Discussion: Are car-free cities possible?

On April 20th, 2014, in the Passing Scene column to your right (or below if you’re reading this on your device), I raised the above question. Peter Woolstencroft was good enough to comment in Facebook, and gave me permission to post his comment below, together with my response. Here’s the picture I refer to in my response:

Leipzig6A delivery vehicle in downtown Leipzig, manoeuvring carefully to avoid pedestrians.

Peter Woolstencroft: A car free city is a nice idea, but what happens to the costs of road building, maintenance, and repairs? Who is paying for these expenses? I like the firetrucks and ambulances that go past my house on a paved and well-maintained road. Much appreciated are the trucks that bring goods and services to people in their houses and apartments. In other words, what proportion of road building costs and maintenance are accounted for by gasoline taxes, licenses, vehicle permits, and whatever else motorists generate by way of their economic activity (such as taxes on insurance)?

My response:

Continue reading

Solving an African mystery: My Kenyan adventure

When I arrived in Kenya in the early 1970s to do research for my Ph.D. thesis, an advisor suggested I do a study of something called the Million-Acre Settlement Scheme, a massive government program to settle thousands of African families on small farms. It was the best advice I ever had, because it propelled me into a mystery that fascinates me still, and experiences that changed the way I looked at the world, deeply enriching my understanding of it.

It’s a long story. I can’t tell it all at once, so let’s start with the mystery. Continue reading

Preventing urban sprawl: The state of the art

MarkhamGnblt
The title of this post — “Preventing urban sprawl” — is likely to provoke, in some readers, one of two reactions, the first driven by good old Winnipeg complacency and the second by antagonism:

  1. What are you talking about? That’s impossible.
  2. You can’t tell people where to live.

The second reaction is easily refuted: Yes, the government can tell people where to live. In fact, everybody takes the power of government to tell people where to pursue all their activities for granted. Continue reading

What I loved about Africa

We don’t read a lot of good news about Africa. As I write this, and google “Africa —- News”, the top hits are:
• Convoy attack kills three children, 19 adults in Central African Republic… Bodies burnt in street….
• South Africa marks worst year in rhino killings…
• South African [mineworkers] strike at… platinum producers
• China and Japan scramble for Africa

These headlines are not representative of African reality. They’re certainly a far cry from the Africa I came to know when I lived there for two-and-a-half years in the early 1970s. To be sure, one of my earliest African memories is of being adrift — the first time I ventured outside of Nairobi’s tourist bubble — in a bewildering sea of black faces. But once I got to know Africans personally, it became clear, on one hand, that they were just people like everyone else, and, on the other, that they had ways of understanding themselves and relating to others that were distinctly African. Continue reading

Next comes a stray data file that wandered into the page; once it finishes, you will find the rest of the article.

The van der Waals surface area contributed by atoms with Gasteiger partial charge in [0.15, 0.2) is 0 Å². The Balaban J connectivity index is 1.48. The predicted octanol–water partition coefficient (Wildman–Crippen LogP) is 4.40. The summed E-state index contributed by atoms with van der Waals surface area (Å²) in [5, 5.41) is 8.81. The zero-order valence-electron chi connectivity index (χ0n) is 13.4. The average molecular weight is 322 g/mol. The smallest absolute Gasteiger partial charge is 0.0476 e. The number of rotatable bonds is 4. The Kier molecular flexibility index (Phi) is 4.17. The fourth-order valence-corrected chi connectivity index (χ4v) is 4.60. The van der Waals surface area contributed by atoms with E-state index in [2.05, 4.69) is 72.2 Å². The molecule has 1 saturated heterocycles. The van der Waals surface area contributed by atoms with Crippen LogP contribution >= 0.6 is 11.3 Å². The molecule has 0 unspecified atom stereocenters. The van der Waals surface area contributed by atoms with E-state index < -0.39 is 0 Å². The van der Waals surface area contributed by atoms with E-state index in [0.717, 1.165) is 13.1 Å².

Academic blogging fills a niche academia ignores: A personal account

Before I went to graduate school, I spent some three years working for a series of daily newspapers. I was only 22 years old when I started, and I loved the work. Being a newspaper reporter gave me a licence to pick up the phone and ask anyone any question that interested me, something I might otherwise hesitate to do. A colleague commented that journalism was an ideal occupation for shy, curious people.

In those three years, I worked a number of beats: business and labour in Marshalltown, Iowa; education in Lancaster, Pennsylvania; and in York, Pennsylvania -– at the late and lamented Gazette and Daily, reputedly the only left-wing daily in the United States –- city hall and the courthouse. Continue reading

Venturing into Africa, and learning about voluntary colonialism

When I first lived in Nairobi, Kenya’s capital, in the early ’70s, everything I saw was strange, except the little, gilded ghetto I lived in, and that was repugnant. My ghetto was the Central YMCA in Nairobi, where, for a very reasonable price, I got a comfortable studio apartment, meals in a cafeteria, and the use of a swimming pool.

So what’s repugnant about that? Kenya had thrown off European minority rule — and a racist social, economic and political system — several years earlier, but for me, my pleasant, comfortable lodgings served as a demonstration of how hard it is to dismantle a racist social system. Remove the formal rules that support racism, and informal ones take their place. Continue reading

Slow growth: The language has changed, but what about policies?

A number of years ago, with help from two friends, I published a pair of academic articles on the subject of slow urban growth, a topic that had previously received almost no attention, either by academics or in the “real world”. The articles were novel because they a challenged conventional wisdom, in which it was taken for granted that slow urban population growth was undesirable. This view was so entrenched that, for the most part, both academics and practitioners stated it as fact without bothering to argue the case.

In my articles — you can read them by clicking here and here. — I argued that neither slow growth nor rapid growth is inherently good or bad, but that they are different in ways that our decision-makers need to appreciate. On the surface, it looks as if the articles may have had a modest influence, at least in Winnipeg, because today slow growth is often spoken of simply as a fact, not as a blight to be eradicated. But policy doesn’t change as easily as language. Continue reading